Third and fourth graders are beginning to assert their independence and leadership skills within the school community. Through sharing ideas and opinions, learning mediation skills, and working collaboratively on research projects, students play an important role in creating a stimulating and respectful classroom community. The days offer increasing opportunities for self-discovery and expression, including a weekly dedicated arts block during which students learn alongside professional artists and musicians. Students perfect their reading and writing skills through small, cooperative literacy stations, writing workshops, poetry studies, small reading groups, and story publishing. They work on math challenges that require critical thinking and organization, learn about electric circuits and food chemistry, learn about the perspectives of indigenous people and colonists during the time of the formation of states, and perform in RISE, the Upper Elementary chorus. Third and fourth graders are key contributors in a world that is expanding every day—with the knowledge and skills they acquire, as well as with an understanding for their important role and influence in a broader community.
Learning Looks Like This
The sound of makeshift dice hitting the table is also the sound of a new level of attention. A student calls out, “Adverb!” Three other students search frantically on their Bingo boards for a word one of them describes as, “…a word that ends in ly.” Another explains, “It’s a word that tells how often or how much you do something. Like, I usually go to a friend’s after school.”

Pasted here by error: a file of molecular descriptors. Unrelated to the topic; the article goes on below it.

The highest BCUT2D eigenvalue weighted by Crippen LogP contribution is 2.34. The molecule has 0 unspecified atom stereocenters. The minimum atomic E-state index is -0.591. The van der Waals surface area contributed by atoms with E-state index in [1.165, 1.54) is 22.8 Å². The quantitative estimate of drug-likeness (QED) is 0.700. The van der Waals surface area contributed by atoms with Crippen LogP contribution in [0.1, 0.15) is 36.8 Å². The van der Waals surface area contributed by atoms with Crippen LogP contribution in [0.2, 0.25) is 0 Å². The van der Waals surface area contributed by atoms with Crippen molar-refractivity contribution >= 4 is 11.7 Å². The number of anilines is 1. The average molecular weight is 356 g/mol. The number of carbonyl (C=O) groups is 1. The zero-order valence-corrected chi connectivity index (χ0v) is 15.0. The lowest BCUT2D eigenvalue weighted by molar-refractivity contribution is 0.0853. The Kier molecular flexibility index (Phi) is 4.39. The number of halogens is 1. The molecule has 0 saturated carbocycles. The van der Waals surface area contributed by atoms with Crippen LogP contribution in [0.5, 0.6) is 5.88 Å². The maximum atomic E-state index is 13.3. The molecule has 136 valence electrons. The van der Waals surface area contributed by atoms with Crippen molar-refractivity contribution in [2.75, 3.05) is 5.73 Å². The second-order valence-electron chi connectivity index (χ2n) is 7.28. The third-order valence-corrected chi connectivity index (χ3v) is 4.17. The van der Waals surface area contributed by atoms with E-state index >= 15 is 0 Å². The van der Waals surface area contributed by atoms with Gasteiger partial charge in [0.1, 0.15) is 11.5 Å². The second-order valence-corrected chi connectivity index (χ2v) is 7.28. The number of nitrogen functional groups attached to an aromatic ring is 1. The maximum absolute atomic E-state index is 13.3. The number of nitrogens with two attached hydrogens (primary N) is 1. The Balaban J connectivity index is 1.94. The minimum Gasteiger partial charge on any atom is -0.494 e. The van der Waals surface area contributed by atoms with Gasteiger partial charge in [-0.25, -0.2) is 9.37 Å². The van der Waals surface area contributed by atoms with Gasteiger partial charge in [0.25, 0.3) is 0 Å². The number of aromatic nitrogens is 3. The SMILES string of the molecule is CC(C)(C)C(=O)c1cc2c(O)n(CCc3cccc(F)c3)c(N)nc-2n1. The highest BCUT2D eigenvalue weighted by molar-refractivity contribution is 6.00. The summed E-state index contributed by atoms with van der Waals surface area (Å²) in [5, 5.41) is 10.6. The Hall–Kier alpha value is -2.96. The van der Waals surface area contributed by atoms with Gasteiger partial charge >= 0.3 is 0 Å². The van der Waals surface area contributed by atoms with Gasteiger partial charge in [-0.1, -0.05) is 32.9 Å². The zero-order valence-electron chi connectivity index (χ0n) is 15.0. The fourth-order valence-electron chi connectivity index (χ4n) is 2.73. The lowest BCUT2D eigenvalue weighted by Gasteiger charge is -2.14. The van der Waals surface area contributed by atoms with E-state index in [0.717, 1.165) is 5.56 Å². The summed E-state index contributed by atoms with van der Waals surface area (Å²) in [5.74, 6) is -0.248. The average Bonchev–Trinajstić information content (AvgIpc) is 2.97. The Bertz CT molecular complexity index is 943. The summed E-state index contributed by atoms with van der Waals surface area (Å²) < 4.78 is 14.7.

Moving to another table, pairs of students have swapped spelling cards and are checking on each other’s progress. A friend reminds, “It’s got an ‘ed’ on the end.” A chart of the words from the week’s spelling patterns (ight, ought, aught) hangs off to one side. In a quieter area, a reading group has just finished Kate and the Beanstalk. Students are deep in thoughtful conversation, comparing the story’s heroine, Kate, to the Jack with whom they are all familiar. The children take turns recording their ideas on a Venn Diagram. One child wonders, “Were there any older fairy tales with girls as the strong main character?” At the computers, a child practices sight words in an animated game. Sitting in another corner of the room, students are working individually to organize strips of paper. They thoughtfully move the sentence strips around to create cohesive and ordered paragraphs before typing them into their laptops. The light blinks suddenly, signaling that the class period is about to end, and a student gives a five-minute warning. Classmates quickly finish the last details that they don’t want to put off until tomorrow.